Thanksgiving may be as American as pumpkin pie, but the notion of sharing a meal and counting your blessings transcends cultures.
Many foreigners who celebrate the holiday here in the Czech Republic incorporate local dishes and customs, cooking up a Thanksgiving dinner that’s part American, part Czech, and entirely international.
That’s certainly the case for the Eremeev-Salvatore family whose annual Thanksgiving feast takes place in the elegant surrounds of the family chateau, a lovingly restored cultural heritage site.
“We’ve lived in Prague since the 1990s,” says Anton Eremeev whose half-Russian, half-Georgian father and Italian mother purchased Savoia Castle in 2007 and began hosting its annual Thanksgiving dinner shortly thereafter.
Located east of Prague in Skvorec, a small town of less than a thousand inhabitants, the castle changed hands throughout the centuries as it was transformed from a gothic palace to a Renaissance chateau that was plundered and burned down by the Swedish army in November 1639.
Maria Theresa of Savoia (born Lichtenstein) restored the castle in the 18th century, living there for half a century until her death in 1772 when the castle once again fell into disrepair.
So how did a Russian émigré, and the daughter of a noble family from Mercatale, Florence, discover an appreciation for turkey with all the trimmings?
“My father taught international law at the University of Pittsburgh before he arrived in the Czech Republic,” says Eremeev adding that the holiday was originally celebrated at the castle with his American cousin, David Agranov, a Hollywood actor.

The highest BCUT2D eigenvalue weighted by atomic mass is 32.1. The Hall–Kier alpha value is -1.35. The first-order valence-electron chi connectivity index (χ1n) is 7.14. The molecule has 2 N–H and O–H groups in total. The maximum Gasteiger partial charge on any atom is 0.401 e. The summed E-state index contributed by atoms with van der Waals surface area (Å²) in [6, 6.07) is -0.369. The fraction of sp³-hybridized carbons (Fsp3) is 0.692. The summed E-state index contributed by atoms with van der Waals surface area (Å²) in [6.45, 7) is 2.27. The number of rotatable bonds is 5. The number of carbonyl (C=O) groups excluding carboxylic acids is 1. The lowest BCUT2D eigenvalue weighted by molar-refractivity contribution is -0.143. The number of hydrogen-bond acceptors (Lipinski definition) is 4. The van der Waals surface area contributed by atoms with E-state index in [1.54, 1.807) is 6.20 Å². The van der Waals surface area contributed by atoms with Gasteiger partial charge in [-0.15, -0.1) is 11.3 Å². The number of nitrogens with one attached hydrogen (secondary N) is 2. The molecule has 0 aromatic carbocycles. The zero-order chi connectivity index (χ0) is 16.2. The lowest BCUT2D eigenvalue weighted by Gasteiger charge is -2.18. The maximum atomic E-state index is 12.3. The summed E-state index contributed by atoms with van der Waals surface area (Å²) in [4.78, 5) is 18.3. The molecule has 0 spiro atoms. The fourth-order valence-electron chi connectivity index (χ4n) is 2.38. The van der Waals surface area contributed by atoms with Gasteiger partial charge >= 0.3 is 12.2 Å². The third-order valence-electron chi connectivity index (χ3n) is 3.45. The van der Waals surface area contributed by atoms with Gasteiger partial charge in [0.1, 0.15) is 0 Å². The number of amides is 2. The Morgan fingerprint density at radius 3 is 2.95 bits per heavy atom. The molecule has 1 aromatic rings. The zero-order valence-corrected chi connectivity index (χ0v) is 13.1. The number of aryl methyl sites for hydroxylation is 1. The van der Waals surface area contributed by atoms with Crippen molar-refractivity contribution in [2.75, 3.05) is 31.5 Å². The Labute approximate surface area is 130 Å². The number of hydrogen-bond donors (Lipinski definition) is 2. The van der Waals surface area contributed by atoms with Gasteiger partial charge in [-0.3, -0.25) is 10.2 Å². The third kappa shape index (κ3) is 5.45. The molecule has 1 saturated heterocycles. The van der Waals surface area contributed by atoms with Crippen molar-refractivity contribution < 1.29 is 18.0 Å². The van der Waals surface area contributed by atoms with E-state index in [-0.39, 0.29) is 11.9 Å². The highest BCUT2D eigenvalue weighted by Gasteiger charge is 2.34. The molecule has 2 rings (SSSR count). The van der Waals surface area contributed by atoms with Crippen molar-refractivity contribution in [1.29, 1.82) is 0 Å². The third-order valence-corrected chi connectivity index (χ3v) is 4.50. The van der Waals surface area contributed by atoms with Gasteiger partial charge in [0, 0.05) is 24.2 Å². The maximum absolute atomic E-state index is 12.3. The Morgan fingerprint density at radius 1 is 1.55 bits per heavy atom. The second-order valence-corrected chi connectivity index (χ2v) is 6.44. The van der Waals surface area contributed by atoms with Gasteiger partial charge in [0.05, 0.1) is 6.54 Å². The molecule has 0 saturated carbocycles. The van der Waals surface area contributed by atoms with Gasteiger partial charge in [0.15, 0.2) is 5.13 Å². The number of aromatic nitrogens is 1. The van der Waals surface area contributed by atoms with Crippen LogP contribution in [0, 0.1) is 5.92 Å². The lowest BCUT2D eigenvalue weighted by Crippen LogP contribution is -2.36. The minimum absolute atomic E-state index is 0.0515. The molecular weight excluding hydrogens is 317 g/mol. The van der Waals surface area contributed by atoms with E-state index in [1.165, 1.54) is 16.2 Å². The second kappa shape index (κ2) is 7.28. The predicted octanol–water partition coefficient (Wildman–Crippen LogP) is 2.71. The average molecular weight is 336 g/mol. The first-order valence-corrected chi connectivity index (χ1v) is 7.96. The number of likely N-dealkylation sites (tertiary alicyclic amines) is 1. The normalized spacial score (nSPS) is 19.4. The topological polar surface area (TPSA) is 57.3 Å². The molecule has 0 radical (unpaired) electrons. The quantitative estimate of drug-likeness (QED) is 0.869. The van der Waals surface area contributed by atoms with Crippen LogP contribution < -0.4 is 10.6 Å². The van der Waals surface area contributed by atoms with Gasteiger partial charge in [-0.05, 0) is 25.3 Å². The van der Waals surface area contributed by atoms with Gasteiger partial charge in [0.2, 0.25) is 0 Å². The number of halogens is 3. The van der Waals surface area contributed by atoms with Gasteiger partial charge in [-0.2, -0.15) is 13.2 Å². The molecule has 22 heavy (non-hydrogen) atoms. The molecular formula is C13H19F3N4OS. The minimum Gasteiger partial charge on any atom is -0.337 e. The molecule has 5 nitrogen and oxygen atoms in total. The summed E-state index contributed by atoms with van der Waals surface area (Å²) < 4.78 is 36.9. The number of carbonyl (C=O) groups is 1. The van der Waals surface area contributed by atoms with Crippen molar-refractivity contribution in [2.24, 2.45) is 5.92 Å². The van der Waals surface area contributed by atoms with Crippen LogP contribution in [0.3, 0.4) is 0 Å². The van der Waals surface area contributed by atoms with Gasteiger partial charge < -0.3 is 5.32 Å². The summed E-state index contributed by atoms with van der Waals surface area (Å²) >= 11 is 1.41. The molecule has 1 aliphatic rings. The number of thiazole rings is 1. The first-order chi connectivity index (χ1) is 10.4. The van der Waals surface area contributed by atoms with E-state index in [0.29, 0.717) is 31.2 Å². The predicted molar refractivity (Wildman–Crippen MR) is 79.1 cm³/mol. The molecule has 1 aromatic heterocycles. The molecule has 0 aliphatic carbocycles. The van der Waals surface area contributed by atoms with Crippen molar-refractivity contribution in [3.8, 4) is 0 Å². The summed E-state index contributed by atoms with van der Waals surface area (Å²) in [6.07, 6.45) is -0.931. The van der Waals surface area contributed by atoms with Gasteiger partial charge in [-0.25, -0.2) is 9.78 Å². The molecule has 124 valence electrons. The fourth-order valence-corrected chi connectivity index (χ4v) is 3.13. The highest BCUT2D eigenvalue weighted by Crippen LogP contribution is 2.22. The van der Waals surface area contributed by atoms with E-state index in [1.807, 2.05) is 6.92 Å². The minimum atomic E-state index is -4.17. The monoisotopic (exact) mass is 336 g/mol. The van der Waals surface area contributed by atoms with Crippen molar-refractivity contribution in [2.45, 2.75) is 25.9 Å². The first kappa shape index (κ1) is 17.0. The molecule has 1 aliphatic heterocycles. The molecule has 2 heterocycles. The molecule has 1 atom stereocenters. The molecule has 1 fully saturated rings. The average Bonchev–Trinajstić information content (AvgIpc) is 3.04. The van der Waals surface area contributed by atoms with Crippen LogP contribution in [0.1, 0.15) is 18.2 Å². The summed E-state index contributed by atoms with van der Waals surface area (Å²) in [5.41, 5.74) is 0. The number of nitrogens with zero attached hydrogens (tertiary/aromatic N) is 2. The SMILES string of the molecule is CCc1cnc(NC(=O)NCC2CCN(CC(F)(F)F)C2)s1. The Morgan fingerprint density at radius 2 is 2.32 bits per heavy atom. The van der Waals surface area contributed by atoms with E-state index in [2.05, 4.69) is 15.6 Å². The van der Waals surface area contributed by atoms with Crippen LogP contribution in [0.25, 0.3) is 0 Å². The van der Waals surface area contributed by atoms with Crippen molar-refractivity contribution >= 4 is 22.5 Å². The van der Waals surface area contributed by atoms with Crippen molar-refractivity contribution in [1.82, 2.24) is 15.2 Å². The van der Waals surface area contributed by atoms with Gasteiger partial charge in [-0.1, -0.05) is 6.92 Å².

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The annual Thanksgiving dinner, open to the public, is held in the Teatro, a space with its own interesting backstory, says Eremeev:
“The castle was a religious center for the local Jewish community and this venue housed a synagogue for eighty years until 1939, when the Second World War began.”
This year’s menu reflects a completely different set of influences — Asian by way of a chef friend who helms a popular fusion restaurant in Prague. Guests can look forward to roasted turkey with Hoisin gravy, sweet potatoes with lemongrass and ginger butter, and green mango salad with Thai herbs.
Says Eremeev: “It’s a fun social experience. We get a mix of expats and locals, and some of the guests always start playing the pianos we have around the castle, with everyone else joining in the jam session to sing.”
One thing never changes, though: guests can always expect a slice of pumpkin pie.
Reservations are still available for this Thursday’s Thanksgiving dinner at Savoia Castle with shuttles service available from Prague; the venue hosts year-round events everything from crafting workshops to pastry courses and, as a nod to the chateau’s family ties, Italian cooking classes.
For more information visit the Savoia Castle website.